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Rats that are predisposed to excessive obesity show reduced (leptin-induced) thermoregulation even in the preobese state

Journal article
Authors K. C. G. de Git
J. A. den Outer
I. G. Wolterink-Donselaar
M. C. M. Luijendijk
Erik Schéle
Suzanne L. Dickson
R. A. H. Adan
Published in Physiological Reports
Volume 7
Issue 14
ISSN 2051-817X
Publication year 2019
Published at Institute of Neuroscience and Physiology
Language en
Keywords Brown adipose tissue, leptin, leptin sensitivity, tail temperature, thermogenesis
Subject categories Physiology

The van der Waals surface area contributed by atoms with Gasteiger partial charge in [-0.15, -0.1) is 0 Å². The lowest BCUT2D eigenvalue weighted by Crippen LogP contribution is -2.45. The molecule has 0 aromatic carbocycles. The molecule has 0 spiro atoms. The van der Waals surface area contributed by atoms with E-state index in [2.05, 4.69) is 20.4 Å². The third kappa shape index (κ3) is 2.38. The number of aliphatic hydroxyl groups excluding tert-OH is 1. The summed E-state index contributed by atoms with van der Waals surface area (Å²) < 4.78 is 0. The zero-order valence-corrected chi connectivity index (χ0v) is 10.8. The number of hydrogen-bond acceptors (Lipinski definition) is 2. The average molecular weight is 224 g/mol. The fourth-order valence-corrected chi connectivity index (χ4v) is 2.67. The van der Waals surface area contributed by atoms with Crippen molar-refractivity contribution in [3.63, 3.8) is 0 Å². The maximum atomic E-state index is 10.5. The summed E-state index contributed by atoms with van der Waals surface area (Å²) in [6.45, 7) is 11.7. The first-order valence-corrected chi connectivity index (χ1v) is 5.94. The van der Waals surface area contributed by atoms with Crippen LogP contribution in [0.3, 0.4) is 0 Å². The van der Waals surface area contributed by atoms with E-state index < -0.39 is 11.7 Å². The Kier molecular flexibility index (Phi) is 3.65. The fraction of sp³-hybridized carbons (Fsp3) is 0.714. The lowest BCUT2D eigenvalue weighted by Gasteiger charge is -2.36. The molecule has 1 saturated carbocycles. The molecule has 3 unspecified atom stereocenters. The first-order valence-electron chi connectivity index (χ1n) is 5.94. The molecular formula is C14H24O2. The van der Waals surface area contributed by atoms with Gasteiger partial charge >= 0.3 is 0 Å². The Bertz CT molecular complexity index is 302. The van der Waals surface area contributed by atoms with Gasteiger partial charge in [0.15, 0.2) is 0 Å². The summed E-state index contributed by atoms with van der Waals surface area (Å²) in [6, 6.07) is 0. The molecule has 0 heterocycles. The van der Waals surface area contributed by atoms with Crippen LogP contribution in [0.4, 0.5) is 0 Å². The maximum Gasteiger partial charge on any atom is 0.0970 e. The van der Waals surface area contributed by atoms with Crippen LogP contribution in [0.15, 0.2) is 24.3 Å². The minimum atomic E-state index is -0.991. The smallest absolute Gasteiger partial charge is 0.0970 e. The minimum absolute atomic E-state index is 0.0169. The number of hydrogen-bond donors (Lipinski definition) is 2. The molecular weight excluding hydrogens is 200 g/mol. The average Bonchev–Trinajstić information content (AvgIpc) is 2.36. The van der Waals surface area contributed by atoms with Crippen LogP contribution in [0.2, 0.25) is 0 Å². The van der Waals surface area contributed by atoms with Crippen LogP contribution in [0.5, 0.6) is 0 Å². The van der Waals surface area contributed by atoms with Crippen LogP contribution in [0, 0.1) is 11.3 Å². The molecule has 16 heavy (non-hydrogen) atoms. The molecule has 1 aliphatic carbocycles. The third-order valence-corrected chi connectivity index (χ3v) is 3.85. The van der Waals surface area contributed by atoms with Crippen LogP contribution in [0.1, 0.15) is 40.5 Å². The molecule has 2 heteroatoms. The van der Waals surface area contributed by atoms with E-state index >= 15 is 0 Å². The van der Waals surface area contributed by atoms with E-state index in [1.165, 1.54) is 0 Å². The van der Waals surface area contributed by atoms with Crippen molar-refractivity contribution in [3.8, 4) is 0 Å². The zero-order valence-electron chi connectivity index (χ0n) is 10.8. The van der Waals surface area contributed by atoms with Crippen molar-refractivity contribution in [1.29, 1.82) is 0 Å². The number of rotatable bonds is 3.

Both feeding behavior and thermogenesis are regulated by leptin. The sensitivity to leptin's anorexigenic effects on chow diet was previously shown to predict the development of diet-induced obesity. In this study, we determined whether the sensitivity to leptin's anorexigenic effects correlates with leptin's thermogenic response, and if this response is exerted at the level of the dorsomedial hypothalamus (DMH), a brain area that plays an important role in thermoregulation. Based on the feeding response to injected leptin on a chow diet, rats were divided into leptin-sensitive (LS) and leptin-resistant (LR) groups. The effects of leptin on core body, brown adipose tissue (BAT) and tail temperature were compared after intravenous versus intra-DMH leptin administration. After intravenous leptin injection, LS rats increased their BAT thermogenesis and reduced heat loss via the tail, resulting in a modest increase in core body temperature. The induction of these thermoregulatory mechanisms with intra-DMH leptin was smaller, but in the same direction as with intravenous leptin administration. In contrast, LR rats did not show any thermogenic response to either intravenous or intra-DMH leptin. These differences in the thermogenic response to leptin were associated with a 1°C lower BAT temperature and reduced UCP1 expression in LR rats under ad libitum feeding. The preexisting sensitivity to the anorexigenic effects of leptin, a predictor for obesity, correlates with the sensitivity to the thermoregulatory effects of leptin, which appears to be exerted, at least in part, at the level of the DMH. © 2019 The Authors. Physiological Reports published by Wiley Periodicals, Inc. on behalf of The Physiological Society and the American Physiological Society.

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